Missing teeth also affect your facial structure, increasing stress on remaining teeth and often giving your cheeks a sunken appearance. A dental bridge will ‘fill out' the missing teeth, restoring your facial contours.Bridgework is cemented in permanently so that it feels and function like normal teeth.

4. When Do I Need A Dental Crown?

IN CONJUNCTION WITH DENTAL IMPLANT
A dental crown is often used in conjunction with other procedures such as dental implants. The tooth portion is a crown, which is placed on a titanium implant to replace the teeth that are missing.

TOOTH DECAY
Tooth decay is the second most common reason dentists recommend dental crowns because they are prone to cracking and breaking. A crown is used to restore the tooth's strength and appearance.

WORN DOWN TEETH
Severely worn down teeth can also be treated by dental crown to restore its shape and size.

MIS-SHAPENED TOOTH
In cases where teeth are unusually shaped, such as  a peg-shaped lateral incisor, the shape of the tooth can be improved by doing a dental crown.

TOOTH WITH LARGE FILLINGS
Dental crown can be done to cover and support a tooth with large filling when there isn't much tooth structure left. This is to protect a weak tooth from breaking apart.

FOLLOWING ROOT CANAL TREATMENT
A Crown may be necessary after you have had Root Canal (Endodontics) treatment. This is because, in non vital (dead) teeth the nerves and blood supply are cut off. Thus, the tooth becomes extremely brittle and is weaker and a crown would definitely secure it from fracturing.

TOOTH DISCOLORATION
This can be due to various reason. For example, due to abnormal tooth formation such as Amelogenesis Imperfecta or Dentinogenesis Imperfecta. Dental crowns can be made to improve the appearance of one's smile.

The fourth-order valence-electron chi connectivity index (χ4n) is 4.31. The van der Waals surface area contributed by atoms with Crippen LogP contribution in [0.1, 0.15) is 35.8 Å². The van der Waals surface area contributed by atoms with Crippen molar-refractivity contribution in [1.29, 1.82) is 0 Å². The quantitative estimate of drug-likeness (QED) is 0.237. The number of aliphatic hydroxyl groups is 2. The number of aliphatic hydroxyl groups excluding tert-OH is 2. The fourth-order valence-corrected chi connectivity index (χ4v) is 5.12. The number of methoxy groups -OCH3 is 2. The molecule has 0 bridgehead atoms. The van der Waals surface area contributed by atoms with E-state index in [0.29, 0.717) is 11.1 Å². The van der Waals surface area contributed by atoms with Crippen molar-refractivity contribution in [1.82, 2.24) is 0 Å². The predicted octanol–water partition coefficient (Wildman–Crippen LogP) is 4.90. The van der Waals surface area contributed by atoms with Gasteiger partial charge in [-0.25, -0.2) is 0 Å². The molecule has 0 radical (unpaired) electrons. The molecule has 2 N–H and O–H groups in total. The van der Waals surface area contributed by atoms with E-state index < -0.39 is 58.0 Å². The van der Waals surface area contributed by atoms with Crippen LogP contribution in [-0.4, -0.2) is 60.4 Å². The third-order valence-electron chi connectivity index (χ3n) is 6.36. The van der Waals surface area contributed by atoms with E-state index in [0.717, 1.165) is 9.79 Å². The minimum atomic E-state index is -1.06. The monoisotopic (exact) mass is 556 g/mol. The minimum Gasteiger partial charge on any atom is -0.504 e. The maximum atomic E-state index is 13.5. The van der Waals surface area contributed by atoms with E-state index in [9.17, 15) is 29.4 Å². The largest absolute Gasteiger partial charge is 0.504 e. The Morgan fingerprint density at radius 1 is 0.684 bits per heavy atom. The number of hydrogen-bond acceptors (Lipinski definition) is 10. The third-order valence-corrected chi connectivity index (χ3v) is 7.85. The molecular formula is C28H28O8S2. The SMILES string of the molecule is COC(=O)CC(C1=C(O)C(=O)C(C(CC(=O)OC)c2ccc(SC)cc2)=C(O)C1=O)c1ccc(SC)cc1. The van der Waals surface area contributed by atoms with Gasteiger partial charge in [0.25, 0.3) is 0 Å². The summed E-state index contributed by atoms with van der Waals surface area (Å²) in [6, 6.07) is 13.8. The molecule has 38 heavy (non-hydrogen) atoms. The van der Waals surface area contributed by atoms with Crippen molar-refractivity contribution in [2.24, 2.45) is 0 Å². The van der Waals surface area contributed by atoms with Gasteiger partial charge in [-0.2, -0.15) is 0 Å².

BROKEN TOOTH
A crown can treat a broken tooth that was caused by trauma, for instance, trauma due to a fall, sports injuries or perhaps due to motor vehicle accidents.

5. What Is The Procedure To Make A Dental Crown Or Bridge?

During the dental crown procedure, your dentist prepares the tooth and makes a molded impression of the teeth to be sent to a dental laboratory. A fitted, temporary crown is created during this visit to temporarily protect the tooth while the final restoration is being made in the dental laboratory.

Once completed, the tooth crown is cemented or adhesively bonded to your natural tooth at a later visit. This means the procedure is done in a minimum of 2 visits.

6. How Do I Care For My Crown Or Bridge?

After your permanent crown has been placed, we will provide you with information about caring for your new crown. We will advise you to maintain proper oral hygiene habits by brushing twice daily and flossing with dental floss or interdental cleaners (specially designed brushes and sticks) once a day. This will help to remove plaque from the area where the crown meets the gum, and help prevent dental decay and gum disease.

Avoid chewing hard foods, ice or other hard objects, since this could damage your crown. If you habitually clench or grind your teeth, your dentist may recommend wearing a night-time mouth guard to help protect your crowns while sleeping.

7. What Do I Do If I Notice My Crown Or Bridge Had Become Loose?

Crowns and bridges are cemented permanently but if you feel they have become loose, like if you notice they can move, please make an appointment to see us as soon as possible to recement it. Meanwhile eat using the opposite side.

If your crown has come off completely, which very rarely happens, do not replace the crown. Come in immediately for us to examine the crown preparation and re-cementing.

8. How Long Does A Crown Or Bridge Last?

The working life of a dental crown may vary depending on a number of factors, but with the proper care they can last for up to 15 years.Be sure to practice proper oral hygiene and avoid grinding your teeth or biting unusually hard substances with your crowns.Come in for your usual rountine check ups every 4- 6 months so we can partner you to keep your teeth healthy for life!